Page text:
“What is therapy?”
Have you attempted to answer this inquiry? After working in the field for more than 15 years, I’ve discovered how some clients walk into my office with a mixture of beliefs regarding therapy. It’s possible that you, too, might need to clarify for your clients accurate versus distorted facts about therapy.
Let’s settle the record. Psychotherapy is a professional, yet personal, relationship which offers necessary help for the client.
When it comes to doing therapy, an impressive grasp of psychological concepts alone is insufficient. The same goes for tremendous clinical skills. Unless you understand the nature of psychotherapy, it would be difficult for you to explain it to someone else. So, let’s unpack this brief definition.
Therapy Is Professional
For starters, zero in on the first part of the definition: psychotherapy is a professional service. The professional part of therapy distinguishes this activity from similar services. The set of laws and ethical codes which govern our field ensures only the qualified are allowed to provide psychotherapy.
Psychological treatment, including therapy, is the product of years of higher education and post-graduate training—in psychological science, theories, techniques, treatment delivery, as well as law and ethics, to name a few.
Therapy’s professional nature also creates a safe space for clients to share their most intimate secrets with their therapists. Confidentiality and privacy are twin hallmarks of psychotherapy, protecting not only our clients’ identities, but also the content of their sessions.
Therapy Is Personal
How about the next key word—personal? Therapy is personal in that we, as therapists, bring in our entire personhood to the counseling hour. The personality you own, the way in which your mind works, as well as your life experiences, all enrich the therapy you provide.
My first job in the field of psychology was for a psychoanalyst in a prosperous private practice. I’ll never forget him for a variety of reasons, including because he embraced the risk inherent in hiring a green grad student to be his psychological assistant.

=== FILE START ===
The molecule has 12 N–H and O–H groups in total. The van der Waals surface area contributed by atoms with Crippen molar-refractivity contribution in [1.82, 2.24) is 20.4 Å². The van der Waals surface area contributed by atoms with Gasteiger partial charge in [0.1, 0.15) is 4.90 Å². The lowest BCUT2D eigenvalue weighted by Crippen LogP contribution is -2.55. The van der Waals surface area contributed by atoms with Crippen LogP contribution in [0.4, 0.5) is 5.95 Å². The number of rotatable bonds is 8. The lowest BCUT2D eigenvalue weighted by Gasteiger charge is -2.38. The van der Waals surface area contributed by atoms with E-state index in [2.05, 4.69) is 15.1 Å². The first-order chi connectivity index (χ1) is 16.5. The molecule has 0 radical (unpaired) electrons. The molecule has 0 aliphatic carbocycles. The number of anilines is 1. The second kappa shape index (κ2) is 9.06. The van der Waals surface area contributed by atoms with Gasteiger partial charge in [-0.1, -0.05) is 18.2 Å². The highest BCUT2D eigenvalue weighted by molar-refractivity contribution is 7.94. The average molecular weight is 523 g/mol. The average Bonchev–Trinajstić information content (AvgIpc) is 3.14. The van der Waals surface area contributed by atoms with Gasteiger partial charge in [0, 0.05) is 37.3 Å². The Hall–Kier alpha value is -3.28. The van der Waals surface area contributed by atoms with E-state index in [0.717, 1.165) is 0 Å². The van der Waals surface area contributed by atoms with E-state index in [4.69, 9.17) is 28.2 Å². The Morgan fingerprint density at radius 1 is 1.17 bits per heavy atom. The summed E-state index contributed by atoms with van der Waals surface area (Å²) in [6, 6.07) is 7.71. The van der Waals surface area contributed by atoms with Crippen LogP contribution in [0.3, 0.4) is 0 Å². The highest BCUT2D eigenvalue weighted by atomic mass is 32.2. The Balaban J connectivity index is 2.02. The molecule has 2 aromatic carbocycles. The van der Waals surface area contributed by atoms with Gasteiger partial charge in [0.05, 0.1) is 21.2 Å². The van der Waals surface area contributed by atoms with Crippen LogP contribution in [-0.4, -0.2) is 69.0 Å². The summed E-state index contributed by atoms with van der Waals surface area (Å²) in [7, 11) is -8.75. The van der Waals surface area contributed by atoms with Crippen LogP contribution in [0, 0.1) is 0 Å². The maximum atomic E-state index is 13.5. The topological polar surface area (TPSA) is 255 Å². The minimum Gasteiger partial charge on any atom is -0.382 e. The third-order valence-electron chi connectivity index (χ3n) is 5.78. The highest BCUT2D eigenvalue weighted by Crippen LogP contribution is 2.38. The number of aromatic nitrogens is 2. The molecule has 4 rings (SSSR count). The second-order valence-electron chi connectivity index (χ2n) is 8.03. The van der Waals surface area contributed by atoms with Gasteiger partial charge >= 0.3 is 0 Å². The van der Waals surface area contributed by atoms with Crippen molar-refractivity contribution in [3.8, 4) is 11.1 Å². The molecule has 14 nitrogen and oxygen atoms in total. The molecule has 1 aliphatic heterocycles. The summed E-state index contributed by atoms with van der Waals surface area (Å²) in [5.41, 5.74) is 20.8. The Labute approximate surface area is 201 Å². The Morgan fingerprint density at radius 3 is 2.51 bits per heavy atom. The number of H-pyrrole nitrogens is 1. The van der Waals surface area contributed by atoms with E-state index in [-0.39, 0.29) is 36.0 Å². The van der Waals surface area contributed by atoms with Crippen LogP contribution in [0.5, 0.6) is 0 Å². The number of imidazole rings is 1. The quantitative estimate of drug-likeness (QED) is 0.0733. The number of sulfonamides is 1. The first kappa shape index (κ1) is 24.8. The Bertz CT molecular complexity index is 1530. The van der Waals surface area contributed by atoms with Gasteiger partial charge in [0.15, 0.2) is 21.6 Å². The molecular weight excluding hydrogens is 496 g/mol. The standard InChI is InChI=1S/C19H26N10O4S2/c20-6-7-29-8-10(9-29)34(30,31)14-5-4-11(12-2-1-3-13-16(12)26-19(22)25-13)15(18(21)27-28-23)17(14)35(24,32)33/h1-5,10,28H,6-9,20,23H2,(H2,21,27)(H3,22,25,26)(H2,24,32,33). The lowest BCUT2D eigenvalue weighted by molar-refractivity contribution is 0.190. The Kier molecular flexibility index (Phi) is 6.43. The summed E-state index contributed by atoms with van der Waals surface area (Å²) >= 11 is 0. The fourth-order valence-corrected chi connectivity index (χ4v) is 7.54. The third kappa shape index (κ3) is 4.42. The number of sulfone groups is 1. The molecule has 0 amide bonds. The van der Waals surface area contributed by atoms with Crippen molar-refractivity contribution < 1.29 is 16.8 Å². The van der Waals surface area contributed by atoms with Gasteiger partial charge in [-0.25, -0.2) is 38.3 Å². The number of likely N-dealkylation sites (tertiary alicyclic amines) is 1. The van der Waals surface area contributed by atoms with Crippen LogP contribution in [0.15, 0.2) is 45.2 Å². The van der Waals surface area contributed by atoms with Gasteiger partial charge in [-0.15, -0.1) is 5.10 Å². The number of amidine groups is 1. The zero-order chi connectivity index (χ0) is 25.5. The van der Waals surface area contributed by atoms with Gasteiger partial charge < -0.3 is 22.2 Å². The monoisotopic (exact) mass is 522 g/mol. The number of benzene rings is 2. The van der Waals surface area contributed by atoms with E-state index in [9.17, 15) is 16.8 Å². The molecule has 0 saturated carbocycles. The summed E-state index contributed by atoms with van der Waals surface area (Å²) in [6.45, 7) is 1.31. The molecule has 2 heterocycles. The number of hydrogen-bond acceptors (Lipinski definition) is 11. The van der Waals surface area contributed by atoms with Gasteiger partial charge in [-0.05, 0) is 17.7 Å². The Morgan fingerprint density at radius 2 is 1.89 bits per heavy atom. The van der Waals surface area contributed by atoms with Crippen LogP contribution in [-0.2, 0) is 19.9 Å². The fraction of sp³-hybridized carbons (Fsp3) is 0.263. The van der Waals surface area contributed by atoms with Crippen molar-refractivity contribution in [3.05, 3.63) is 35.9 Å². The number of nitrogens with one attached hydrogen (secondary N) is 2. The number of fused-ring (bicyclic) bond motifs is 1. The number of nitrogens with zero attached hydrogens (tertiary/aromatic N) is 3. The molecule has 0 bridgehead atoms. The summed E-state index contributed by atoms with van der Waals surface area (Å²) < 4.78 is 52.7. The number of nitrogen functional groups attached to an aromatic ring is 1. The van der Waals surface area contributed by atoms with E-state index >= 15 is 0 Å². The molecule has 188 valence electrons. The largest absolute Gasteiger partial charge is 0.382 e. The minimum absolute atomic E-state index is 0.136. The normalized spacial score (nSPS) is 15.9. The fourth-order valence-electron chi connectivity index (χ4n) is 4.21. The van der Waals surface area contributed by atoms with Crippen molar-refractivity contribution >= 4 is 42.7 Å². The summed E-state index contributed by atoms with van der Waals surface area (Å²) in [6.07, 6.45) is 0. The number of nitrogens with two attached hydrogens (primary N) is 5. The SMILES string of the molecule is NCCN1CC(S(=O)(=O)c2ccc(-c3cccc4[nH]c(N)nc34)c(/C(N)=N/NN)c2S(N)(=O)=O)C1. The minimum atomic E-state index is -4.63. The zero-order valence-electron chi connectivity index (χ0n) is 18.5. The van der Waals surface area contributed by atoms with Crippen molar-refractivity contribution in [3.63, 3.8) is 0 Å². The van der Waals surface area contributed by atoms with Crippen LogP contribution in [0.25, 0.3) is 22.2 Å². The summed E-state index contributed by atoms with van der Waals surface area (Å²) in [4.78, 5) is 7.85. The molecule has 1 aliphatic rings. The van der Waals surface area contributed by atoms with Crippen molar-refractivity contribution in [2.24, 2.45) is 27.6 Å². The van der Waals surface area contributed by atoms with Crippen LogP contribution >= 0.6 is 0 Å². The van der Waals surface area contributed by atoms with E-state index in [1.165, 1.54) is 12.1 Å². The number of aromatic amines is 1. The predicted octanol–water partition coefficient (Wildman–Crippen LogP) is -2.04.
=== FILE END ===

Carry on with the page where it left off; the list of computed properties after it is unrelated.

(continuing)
This seasoned analyst imparted invaluable lessons about how to be a therapist. One gem in particular fits our topic, but let me first share the backstory. This perceptive man noticed the tension I carried whenever I walked into the office. As a newbie, I strove to eliminate mistakes while simultaneously fighting off feelings of inadequacy. This internal war only made me appear uptight to clients.
The doctor then juxtaposed how cold I appeared when carrying out my professional role with the warmth he encountered when he and I interacted in a personal capacity. Even more importantly, he gave me permission to allow my natural personality to seep into my work.
The more in touch we are with ourselves, the more at ease our clients will become. This is why therapy is so personal.
Therapy Is A Relationship
Whether you’re a diligent student of a particular modality, such as cognitive-behavioral therapy emotion-focused therapy, or whether there isn’t yet a theory you feel at home with, research is unambiguous: the strength of our relationship with our clients predicts the success of their therapy outcomes .
That’s because therapy works based on our relationship with our clients. This means you’d be hard-pressed to continue providing therapy for anyone you can barely tolerate. Remember my first boss, the psychoanalyst? He taught me the importance of finding ways to regard my clients in a positive light. Unless this happened, he warned, I wouldn’t be able to retain that client.
I’ve since learned that there is a myriad of reasons why clients would stop working with us. (Some of these factors might have very little to do with the therapist. For instance, clients who are most likely to terminate prematurely tend to be in their 20s, seeking therapy for personality disorders, or for eating disorders ). However, I’ve also seen his clinical wisdom in action, over and over again.